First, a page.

Along with the "dampened oscillation" graphic that he alludes to (but doesn't actually draw), I'd like to add my two-cents about where security resides when dealing with server virtualization, and the network.  Server virtualization, and particularly hot migration (likeVMware's VMotion), has definitely changed the relative workload and tsuris (a technical term of art) experienced within the data center by the persons responsible for, respectively, server administration, storage administration, and network administration. 

In the days before widespread adoption of server virtualization, making a new application "production ready" was a PITA (another term of art) for the server admin, who had to specify servers, install the apps, move the appropriate data for use by the apps, test, stage, re-test, etc. 

The storage admin had a modest workload, requiring attention to allocation of storage space, setting quotas, setting policies, ... but once done at the planning stage, required modest tweaking thereafter.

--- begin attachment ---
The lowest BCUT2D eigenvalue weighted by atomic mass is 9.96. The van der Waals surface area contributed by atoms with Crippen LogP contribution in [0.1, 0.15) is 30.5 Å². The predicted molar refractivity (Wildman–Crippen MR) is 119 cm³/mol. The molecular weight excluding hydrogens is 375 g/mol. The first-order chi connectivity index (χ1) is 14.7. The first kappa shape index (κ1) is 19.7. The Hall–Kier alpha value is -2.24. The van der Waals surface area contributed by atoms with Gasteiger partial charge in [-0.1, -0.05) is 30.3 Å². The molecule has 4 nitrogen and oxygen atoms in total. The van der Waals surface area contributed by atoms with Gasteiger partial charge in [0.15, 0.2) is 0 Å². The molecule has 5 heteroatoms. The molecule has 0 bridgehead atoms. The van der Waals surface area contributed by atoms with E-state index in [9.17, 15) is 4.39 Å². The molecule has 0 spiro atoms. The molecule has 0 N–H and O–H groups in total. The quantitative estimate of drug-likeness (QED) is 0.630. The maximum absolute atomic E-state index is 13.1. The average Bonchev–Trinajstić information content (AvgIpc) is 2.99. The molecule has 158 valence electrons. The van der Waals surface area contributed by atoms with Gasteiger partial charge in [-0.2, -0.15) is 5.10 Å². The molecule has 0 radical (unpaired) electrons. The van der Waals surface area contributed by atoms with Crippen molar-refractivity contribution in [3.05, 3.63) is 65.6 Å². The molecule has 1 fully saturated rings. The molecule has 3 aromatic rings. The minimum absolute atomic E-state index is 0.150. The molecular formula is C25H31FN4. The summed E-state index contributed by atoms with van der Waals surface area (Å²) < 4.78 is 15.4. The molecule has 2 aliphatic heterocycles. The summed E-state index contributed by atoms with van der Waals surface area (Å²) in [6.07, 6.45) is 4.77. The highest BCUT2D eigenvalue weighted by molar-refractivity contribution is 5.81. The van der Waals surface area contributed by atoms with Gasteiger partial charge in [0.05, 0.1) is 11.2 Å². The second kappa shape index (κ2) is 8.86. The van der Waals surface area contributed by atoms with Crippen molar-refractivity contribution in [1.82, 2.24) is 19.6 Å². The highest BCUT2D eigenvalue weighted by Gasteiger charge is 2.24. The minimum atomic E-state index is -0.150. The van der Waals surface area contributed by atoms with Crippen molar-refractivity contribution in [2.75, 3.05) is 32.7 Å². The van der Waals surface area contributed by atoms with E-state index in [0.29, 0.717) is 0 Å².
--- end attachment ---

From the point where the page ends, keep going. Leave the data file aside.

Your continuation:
The network admin had it easiest (IMHO).  Over the course of the weeks (if not months) it took to arrange for a new application to be put into production, the network admin might have to allocate ports, set VLANs, set policies, and be present when doing the lash up with the network equipment.

Fast forward to the day when a new application goes through development, test, staging and cut-over into production ... ALL using server virtualization.  Besides the fact that the time horizon for the production deployment has likely been compressed from weeks to days, the relative workloads as this cut-over approaches is radically different from the one described above.